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[jc = Jennifer Chalmers]

jc> From: "Chalmers Jennifer" <JEC295@psy.soton.ac.uk>

jc> To: "Yr 3 Course Discussion List" <yr3c@psy.soton.ac.uk>

jc> Subject: Geary 2

jc> Date: Thu, 12 Feb 1998 13:56:27 GMT

jc> To anyone who may be interested!

*>
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*> Section 2 Geary.
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*>
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*> Potential primary and secondary mathematical abilities
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*>
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*> > Biologically-primary mathematical abilities.
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*> > There is some evidence for the
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*> > pan-cultural existence of a biologically-primary
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*> > numerical domain which consists
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*> > of at least four numerical abilities; numerosity,
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*> > ordinality, counting, and simple
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*> > arithmetic.
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*>
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jc> Geary suggests that there are biologically primary abilities- evidence

jc> of which are given for infants as young as 5 months and a pretty

jc> rhesus monkey called Abel. He suggests that these primary abilities

jc> are the necessary precursors to mathematical ability and that they

jc> are the building block for acquiring secondary mathematical abilities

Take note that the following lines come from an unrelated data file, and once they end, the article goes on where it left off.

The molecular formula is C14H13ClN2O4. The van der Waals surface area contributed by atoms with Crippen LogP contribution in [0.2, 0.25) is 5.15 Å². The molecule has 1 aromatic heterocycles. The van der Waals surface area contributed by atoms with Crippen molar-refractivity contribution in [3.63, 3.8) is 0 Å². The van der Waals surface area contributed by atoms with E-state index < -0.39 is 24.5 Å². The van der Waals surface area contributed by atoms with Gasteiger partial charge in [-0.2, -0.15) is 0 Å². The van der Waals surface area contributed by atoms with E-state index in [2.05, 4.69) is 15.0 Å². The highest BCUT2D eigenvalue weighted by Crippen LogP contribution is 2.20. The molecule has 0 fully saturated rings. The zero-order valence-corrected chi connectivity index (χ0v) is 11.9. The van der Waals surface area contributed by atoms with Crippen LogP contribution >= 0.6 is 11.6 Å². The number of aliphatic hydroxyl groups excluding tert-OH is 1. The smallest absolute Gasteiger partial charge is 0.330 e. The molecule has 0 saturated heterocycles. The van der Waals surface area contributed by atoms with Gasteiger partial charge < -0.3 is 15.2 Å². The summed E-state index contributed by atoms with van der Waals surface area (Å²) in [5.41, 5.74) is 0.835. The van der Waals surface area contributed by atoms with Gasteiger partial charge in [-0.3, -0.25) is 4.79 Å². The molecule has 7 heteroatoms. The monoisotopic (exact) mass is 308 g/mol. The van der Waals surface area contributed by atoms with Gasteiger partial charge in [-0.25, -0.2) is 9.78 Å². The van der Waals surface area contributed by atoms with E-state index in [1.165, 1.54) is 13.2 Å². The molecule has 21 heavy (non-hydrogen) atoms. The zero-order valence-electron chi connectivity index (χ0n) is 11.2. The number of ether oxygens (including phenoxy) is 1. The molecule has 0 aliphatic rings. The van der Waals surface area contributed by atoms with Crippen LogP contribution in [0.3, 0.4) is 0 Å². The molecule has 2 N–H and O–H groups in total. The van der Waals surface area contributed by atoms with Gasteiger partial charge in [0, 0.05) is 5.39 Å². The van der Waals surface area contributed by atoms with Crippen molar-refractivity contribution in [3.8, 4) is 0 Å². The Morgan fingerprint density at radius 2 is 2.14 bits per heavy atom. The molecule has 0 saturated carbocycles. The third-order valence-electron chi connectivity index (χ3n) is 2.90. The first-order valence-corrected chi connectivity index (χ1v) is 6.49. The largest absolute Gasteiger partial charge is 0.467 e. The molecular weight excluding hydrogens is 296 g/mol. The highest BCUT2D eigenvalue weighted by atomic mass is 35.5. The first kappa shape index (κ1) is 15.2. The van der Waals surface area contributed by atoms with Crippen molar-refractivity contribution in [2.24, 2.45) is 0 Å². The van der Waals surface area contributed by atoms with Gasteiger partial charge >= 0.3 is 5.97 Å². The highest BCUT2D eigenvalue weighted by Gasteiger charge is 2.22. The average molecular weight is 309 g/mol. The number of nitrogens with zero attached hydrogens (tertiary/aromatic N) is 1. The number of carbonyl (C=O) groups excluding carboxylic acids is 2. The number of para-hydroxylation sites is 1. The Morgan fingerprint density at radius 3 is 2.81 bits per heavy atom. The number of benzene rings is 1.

jc> (those acquired through instruction from parent, teachers, etc)

jc> Geary also states that differences may lie in our ability to co-opt our

jc> primary abilities that is use our 'evolutionary functional' abilities

jc> for unrelated purposes such as mathematical reasoning or reading.

jc>

jc> Although, as we are talking about sex differences I am not sure where

jc> these are supposed to lie (there's a suprise!) Does this suggest that

jc> sex differences are biological determined? or that it is in the way we

jc> apply our 'given' abilities?. What about the arguement that males

jc> have a superior RH (right hemisphere not hand!) due to testosterone

jc> during the fetal period?

I think the author is trying to distinguish clearly between the

biologically-primary and secondary mathematical abilities so that we

can determine whether there is sex differences in general

mathematical abilities. Because if there is evidence that proves

that such differences do exist in primary "level", then evolution

must have resulted the advantages that males have in mathematics.

However, if differences in the secondary "level", then other factors

must play roles in causing the sex differences between females and

males (as found in many studies).

I should think sex difference is biologically determined as

Benbow(1988) has shown that there is sex difference in the functional

organisation of the left- and right-hemisphere and the fact that the

sex chromosomes in males and females are different.

*> > These general abilities are often subsumed under
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*> > the terms general intelligence
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*> > (g) or fluid and crystallized intelligence and
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*> > appear to represent cognitive skills,
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*> > such as speed of processing or working memory,
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*> > that support performance in
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*> > many cognitive domains (e.g., Kyllonen & Christal 1990; Vernon 1983).